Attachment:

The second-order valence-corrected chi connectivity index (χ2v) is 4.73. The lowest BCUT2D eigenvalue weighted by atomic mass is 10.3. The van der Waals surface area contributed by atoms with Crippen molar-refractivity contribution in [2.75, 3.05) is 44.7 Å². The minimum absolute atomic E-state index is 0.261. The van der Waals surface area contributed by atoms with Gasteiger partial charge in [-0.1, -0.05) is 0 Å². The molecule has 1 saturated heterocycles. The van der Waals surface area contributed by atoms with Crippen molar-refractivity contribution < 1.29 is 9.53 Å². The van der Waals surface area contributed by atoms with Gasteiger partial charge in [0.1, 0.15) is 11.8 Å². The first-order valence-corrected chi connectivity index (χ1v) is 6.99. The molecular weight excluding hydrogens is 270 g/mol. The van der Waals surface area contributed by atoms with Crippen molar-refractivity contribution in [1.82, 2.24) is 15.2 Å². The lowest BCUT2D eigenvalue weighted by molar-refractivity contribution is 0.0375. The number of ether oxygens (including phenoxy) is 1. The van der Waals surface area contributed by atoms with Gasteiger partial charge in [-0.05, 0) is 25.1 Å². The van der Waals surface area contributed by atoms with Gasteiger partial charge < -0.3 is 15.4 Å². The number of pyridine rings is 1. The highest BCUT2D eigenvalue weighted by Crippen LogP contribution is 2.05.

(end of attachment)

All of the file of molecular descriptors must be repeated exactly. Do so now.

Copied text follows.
The second-order valence-corrected chi connectivity index (χ2v) is 4.73. The lowest BCUT2D eigenvalue weighted by atomic mass is 10.3. The van der Waals surface area contributed by atoms with Crippen molar-refractivity contribution in [2.75, 3.05) is 44.7 Å². The minimum absolute atomic E-state index is 0.261. The van der Waals surface area contributed by atoms with Gasteiger partial charge in [-0.1, -0.05) is 0 Å². The molecule has 1 saturated heterocycles. The van der Waals surface area contributed by atoms with Crippen molar-refractivity contribution < 1.29 is 9.53 Å². The van der Waals surface area contributed by atoms with Gasteiger partial charge in [0.1, 0.15) is 11.8 Å². The first-order valence-corrected chi connectivity index (χ1v) is 6.99. The molecular weight excluding hydrogens is 270 g/mol. The van der Waals surface area contributed by atoms with Crippen molar-refractivity contribution in [1.82, 2.24) is 15.2 Å². The lowest BCUT2D eigenvalue weighted by molar-refractivity contribution is 0.0375. The number of ether oxygens (including phenoxy) is 1. The van der Waals surface area contributed by atoms with Gasteiger partial charge in [-0.05, 0) is 25.1 Å². The van der Waals surface area contributed by atoms with Gasteiger partial charge < -0.3 is 15.4 Å². The number of pyridine rings is 1. The highest BCUT2D eigenvalue weighted by Crippen LogP contribution is 2.05.